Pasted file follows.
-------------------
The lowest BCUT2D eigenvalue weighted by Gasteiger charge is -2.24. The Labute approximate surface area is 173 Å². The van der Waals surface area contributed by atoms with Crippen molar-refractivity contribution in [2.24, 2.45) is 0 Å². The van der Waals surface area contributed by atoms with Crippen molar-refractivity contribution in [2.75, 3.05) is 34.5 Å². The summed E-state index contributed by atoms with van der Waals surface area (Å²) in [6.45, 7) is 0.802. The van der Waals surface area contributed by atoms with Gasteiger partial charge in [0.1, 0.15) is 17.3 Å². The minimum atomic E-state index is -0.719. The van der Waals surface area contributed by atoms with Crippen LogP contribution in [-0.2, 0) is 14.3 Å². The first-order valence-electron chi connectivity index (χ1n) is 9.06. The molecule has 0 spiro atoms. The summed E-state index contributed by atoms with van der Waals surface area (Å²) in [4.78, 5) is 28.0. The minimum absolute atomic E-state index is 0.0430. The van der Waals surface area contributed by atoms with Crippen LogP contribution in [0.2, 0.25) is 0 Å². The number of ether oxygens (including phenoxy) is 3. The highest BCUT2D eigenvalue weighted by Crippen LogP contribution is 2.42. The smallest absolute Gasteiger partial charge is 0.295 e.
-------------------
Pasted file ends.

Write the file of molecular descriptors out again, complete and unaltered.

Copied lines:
The lowest BCUT2D eigenvalue weighted by Gasteiger charge is -2.24. The Labute approximate surface area is 173 Å². The van der Waals surface area contributed by atoms with Crippen molar-refractivity contribution in [2.24, 2.45) is 0 Å². The van der Waals surface area contributed by atoms with Crippen molar-refractivity contribution in [2.75, 3.05) is 34.5 Å². The summed E-state index contributed by atoms with van der Waals surface area (Å²) in [6.45, 7) is 0.802. The van der Waals surface area contributed by atoms with Gasteiger partial charge in [0.1, 0.15) is 17.3 Å². The minimum atomic E-state index is -0.719. The van der Waals surface area contributed by atoms with Crippen LogP contribution in [-0.2, 0) is 14.3 Å². The first-order valence-electron chi connectivity index (χ1n) is 9.06. The molecule has 0 spiro atoms. The summed E-state index contributed by atoms with van der Waals surface area (Å²) in [4.78, 5) is 28.0. The minimum absolute atomic E-state index is 0.0430. The van der Waals surface area contributed by atoms with Crippen LogP contribution in [0.2, 0.25) is 0 Å². The number of ether oxygens (including phenoxy) is 3. The highest BCUT2D eigenvalue weighted by Crippen LogP contribution is 2.42. The smallest absolute Gasteiger partial charge is 0.295 e.